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Re: [PATCH] Avoid unnecessary busy loop in __lll_timedlock_wait on ARM.


If you wouldn't mind I'd like your historical perspective on a glibc issue.

You were the person who last touched
ports/sysdeps/unix/sysv/linux/arm/nptl/lowlevellock.c; do you have any
recollection why ARM needed a custom copy of this file?


I see that sparc32 also has a unique copy of lowlevellock.c Why the
use of *_24_* atomic primitives? Faster?

Andreas, Thomas, Kaz, Marcus,

I've added you to the TO: because machines you maintain are affected
by a bug in their lowlevellock.h implementations. Please see section
(c) below and review my analysis.

> Carlos, any comments on this patch
> <>?  It makes the
> ARM version of __lll_timedlock_wait closer to the HPPA version, but I
> don't know if many of the differences between different architecture
> versions of this code are really deliberate....

I do not believe HPPA needs a unique version of lowlevellock.c and
should instead be using the generic version. I do not recollect why I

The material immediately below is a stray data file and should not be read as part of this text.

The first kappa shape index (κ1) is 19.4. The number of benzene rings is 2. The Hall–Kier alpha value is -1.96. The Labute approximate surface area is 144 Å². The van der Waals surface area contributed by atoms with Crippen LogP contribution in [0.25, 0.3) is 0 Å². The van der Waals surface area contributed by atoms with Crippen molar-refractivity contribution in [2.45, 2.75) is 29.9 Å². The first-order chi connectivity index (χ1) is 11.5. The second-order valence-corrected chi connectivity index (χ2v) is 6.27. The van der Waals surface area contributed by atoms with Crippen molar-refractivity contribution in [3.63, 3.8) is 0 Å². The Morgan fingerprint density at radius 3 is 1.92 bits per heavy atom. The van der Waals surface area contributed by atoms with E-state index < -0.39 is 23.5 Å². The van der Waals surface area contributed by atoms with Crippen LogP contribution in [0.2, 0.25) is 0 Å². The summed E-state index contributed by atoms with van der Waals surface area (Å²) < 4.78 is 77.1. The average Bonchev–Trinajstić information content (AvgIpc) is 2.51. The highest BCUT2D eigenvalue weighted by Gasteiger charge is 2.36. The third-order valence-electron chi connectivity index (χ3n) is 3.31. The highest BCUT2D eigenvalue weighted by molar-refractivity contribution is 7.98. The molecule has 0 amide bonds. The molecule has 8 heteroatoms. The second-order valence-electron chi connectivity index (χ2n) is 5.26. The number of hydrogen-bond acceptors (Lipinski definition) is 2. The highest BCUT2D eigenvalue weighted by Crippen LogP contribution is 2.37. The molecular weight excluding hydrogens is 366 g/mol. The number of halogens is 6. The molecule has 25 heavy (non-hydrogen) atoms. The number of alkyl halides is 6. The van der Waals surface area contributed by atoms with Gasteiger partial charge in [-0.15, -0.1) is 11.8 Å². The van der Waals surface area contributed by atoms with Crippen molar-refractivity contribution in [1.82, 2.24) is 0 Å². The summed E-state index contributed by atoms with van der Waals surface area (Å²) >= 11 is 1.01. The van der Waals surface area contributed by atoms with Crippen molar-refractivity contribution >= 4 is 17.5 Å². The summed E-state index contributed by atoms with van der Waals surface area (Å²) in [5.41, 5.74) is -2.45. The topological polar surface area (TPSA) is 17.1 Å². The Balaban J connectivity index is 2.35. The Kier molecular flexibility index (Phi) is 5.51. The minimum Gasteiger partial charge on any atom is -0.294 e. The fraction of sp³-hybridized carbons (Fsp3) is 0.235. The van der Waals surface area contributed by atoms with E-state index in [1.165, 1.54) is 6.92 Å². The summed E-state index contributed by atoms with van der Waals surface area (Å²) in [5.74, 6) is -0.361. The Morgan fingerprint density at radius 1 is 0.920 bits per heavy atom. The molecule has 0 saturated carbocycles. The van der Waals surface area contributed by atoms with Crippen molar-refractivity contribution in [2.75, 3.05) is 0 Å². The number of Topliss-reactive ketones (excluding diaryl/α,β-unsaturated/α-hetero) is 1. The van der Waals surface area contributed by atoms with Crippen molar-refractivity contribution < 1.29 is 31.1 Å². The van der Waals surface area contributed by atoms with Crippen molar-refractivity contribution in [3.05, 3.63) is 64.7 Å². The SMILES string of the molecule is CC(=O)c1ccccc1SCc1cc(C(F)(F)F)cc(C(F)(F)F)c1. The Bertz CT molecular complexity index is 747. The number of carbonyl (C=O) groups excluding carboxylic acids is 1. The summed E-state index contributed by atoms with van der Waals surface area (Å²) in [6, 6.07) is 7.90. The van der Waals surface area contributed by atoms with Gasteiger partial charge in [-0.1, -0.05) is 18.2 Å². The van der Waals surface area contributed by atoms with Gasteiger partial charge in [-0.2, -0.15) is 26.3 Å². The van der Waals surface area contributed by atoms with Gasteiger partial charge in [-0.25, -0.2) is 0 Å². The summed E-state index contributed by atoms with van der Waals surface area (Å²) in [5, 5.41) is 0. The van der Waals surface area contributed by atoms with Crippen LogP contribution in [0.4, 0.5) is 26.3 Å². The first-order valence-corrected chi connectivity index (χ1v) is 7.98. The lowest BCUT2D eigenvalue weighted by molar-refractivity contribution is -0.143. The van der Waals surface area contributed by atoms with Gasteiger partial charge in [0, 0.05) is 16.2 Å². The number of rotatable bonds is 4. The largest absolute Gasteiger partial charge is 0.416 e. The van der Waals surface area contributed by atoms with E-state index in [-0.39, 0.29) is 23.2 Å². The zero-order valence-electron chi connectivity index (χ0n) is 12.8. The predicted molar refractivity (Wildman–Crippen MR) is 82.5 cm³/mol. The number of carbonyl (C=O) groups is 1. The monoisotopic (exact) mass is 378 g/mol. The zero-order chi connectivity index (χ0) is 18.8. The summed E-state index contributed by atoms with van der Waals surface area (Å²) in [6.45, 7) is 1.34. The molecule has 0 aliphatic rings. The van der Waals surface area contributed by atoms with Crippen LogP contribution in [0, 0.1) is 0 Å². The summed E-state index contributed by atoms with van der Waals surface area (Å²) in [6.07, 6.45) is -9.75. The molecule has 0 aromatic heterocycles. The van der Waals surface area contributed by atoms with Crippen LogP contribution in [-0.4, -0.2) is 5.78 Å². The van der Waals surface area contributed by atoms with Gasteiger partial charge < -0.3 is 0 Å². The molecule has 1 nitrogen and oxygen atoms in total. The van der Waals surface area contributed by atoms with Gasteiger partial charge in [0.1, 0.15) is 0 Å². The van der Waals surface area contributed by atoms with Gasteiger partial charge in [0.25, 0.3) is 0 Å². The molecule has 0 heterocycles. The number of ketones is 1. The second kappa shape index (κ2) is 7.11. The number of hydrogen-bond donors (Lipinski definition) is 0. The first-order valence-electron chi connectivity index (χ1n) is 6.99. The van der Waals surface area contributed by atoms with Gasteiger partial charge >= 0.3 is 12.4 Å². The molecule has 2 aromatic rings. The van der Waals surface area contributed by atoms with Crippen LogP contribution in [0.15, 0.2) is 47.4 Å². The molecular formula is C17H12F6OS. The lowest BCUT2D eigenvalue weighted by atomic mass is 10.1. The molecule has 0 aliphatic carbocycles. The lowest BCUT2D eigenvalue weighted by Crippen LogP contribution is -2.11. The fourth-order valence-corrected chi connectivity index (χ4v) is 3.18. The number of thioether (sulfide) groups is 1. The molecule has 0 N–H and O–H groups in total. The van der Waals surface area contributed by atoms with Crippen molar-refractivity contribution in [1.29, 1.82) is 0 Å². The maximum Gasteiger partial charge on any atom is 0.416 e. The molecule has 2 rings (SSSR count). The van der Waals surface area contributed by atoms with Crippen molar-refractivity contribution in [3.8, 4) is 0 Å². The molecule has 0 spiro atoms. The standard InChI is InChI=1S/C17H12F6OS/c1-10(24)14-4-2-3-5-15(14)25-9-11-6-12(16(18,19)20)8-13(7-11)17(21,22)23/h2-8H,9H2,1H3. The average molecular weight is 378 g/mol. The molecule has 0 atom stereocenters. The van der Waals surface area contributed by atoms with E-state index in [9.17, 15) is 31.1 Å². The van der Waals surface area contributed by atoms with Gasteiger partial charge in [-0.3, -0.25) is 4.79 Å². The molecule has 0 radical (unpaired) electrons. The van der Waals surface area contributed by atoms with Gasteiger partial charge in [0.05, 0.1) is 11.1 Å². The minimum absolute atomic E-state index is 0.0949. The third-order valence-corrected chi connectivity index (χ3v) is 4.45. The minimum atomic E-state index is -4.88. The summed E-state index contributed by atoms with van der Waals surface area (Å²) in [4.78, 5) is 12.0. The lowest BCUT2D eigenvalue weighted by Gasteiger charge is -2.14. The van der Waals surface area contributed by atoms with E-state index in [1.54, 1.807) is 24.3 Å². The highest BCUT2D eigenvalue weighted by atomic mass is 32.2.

would have created a copy of lowlevellock.c other than I was mostly
cloning SPARC when doing binutils and glibc work (Dave does a good
job). The HPPA kernel helper emulates compare-and-exchange and thus
everything that is required for a generic NPTL implementation.

> Would you agree that the generic Linux version
> (nptl/sysdeps/unix/sysv/linux/lowlevellock.c) doesn't need such a change
> because the loop is using atomic_exchange_acq rather than
> atomic_compare_and_exchange_bool_acq, so is already setting the futex to 2
> in every loop iteration?

(a) Review of the reporter's claim that a busy loop can result in the
ARM version of __lll_timedlock_wait.

I have reviewed the ARM function __lll_timedlock_wait and I can
confirm that it does indeed seem like the current code can cause a
busy-wait loop with three threads given the conditions provided by
Uwatoko-san. I see nothing unusual about the given conditions and with
enough cores you should be able to trigger the busy-wait loop.

(b) Review of the generic version of __lll_timedlock_wait.

I can confirm that the generic version of __lll_timedlock_wait is
*not* susceptible to a busy-wait loop. The use of `atomic_exchange_acq
(futex, 2)' in the while loop condition ensures that the code always
correctly *assumes* the lock is locked with more than one waiter. Note
that the expectation is that __lll_timedlock *must not* reset futex to